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Seven Tips for Training Your Dog to Become a Service dog


Dogs are ideal companions in our daily lives. They offer us happiness and health benefits beyond our imagination. Sometimes they can follow special instructions and assist their owners if they are disabled. These dogs, which are called service dogs, should be specially trained in a dog training organisation.

Unfortunately, there is a long waiting list due to the increasing demand for service dogs for such dogs. If you do not want to wait any longer, training your dog on without professional trainers can lead to the same purpose.

Here are some seven tips for service dog training.

Tip 1. Choose a suitable dog for your needs. 

If you are preparing to have a dog that is supposed to be a service dog, choose a dog that is for you.

Each breed can be trained as a service dog. Medium sized dogs like Golden Retriever, Labrador, and Labradoodle are popular for their trainability and personality. Small dogs like Pomeranian provide service to diabetics, as they can be trained to detect blood sugar changes in patients. And large dogs can be used for physical help for people with reduced mobility.

Tip 2. Basic requirements for a service dog

 • State of health: Have a full veterinary check-up to rule out the possibility of diseases such as arthritis and diabetes, as these could increase the responsibility for the animals, which would add to their stress. 

 • Age: A dog at least six months old who has a healthy and well-developed body to endure the training.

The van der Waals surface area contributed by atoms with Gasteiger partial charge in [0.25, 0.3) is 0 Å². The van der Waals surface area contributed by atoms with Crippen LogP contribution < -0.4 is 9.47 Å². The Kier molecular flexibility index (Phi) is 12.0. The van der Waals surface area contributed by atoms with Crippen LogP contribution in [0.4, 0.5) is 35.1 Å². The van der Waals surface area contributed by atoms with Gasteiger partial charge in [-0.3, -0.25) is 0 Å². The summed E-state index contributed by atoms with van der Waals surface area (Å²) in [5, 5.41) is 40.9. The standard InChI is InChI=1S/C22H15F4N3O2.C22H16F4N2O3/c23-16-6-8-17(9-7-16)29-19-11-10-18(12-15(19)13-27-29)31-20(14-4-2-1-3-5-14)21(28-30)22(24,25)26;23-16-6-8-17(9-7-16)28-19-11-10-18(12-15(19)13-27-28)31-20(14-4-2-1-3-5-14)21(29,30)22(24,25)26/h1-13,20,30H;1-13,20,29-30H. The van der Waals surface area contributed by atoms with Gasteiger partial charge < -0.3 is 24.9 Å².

Tip 3. Fertility

All service dogs should be neutered or spayed to avoid unnecessary problems such as aggression in males or harassment for females when in heat.

Tip 4. Find a service dog trainer

If you are worried that you will be able to master the task of in-depth training, finding a reputable trainer is a good option for you. There are many service animal training organisations in the United States. Most of them are self-regulated and one of their characteristics is teaching.

Tip 5. Patience 

If you decide to train your dog without a trainer, you should be patient during training as it is difficult for dogs to fully concentrate on listening to your commands. Refuse to discontinue training due to ineffective results or lack of time.

Encourage the dog with food or gentle stroking if he/she performs the tasks successfully. In contrast, punishment is necessary if they refuse the orders and/or bark,  bite or fight with other dogs.

Tip 6. Training place 

Change the training place regularly. Qualified service dogs should quickly adapt to new locations because they need to follow the owners everywhere. If you train a puppy as a service dog, it is often advisable to visit different places.

In the early stages, training in a courtyard or in a fenced off area can prevent them from being distracted or losing attention. In the final training phase, accessing public places is a necessary practical process. Some basic requirements include:

  • No aggressive behaviour such as barking and biting

  • Limited urination and defecation unless the dog was instructed to do so 

  • Excitement and hyperactivity are not allowed 

  • Reject the temptation of food 

  • Reduced sniffing behaviour 

Tip 7. Register your service dog

Americans with Disabilities Act (ADA) states that service dogs are allowed to accompany disabled owners in almost all public places such as restaurants and airplanes. However, some employees in these places require you to provide proof, in particular, a ‘SERVICE DOG CERTIFICATION’. If you intend to fly with your service dog you should inform the airline and register the relevant information (including SERVICE DOG CERTIFICATION) in advance. We will provide you with a heartfelt service for your service dog registration.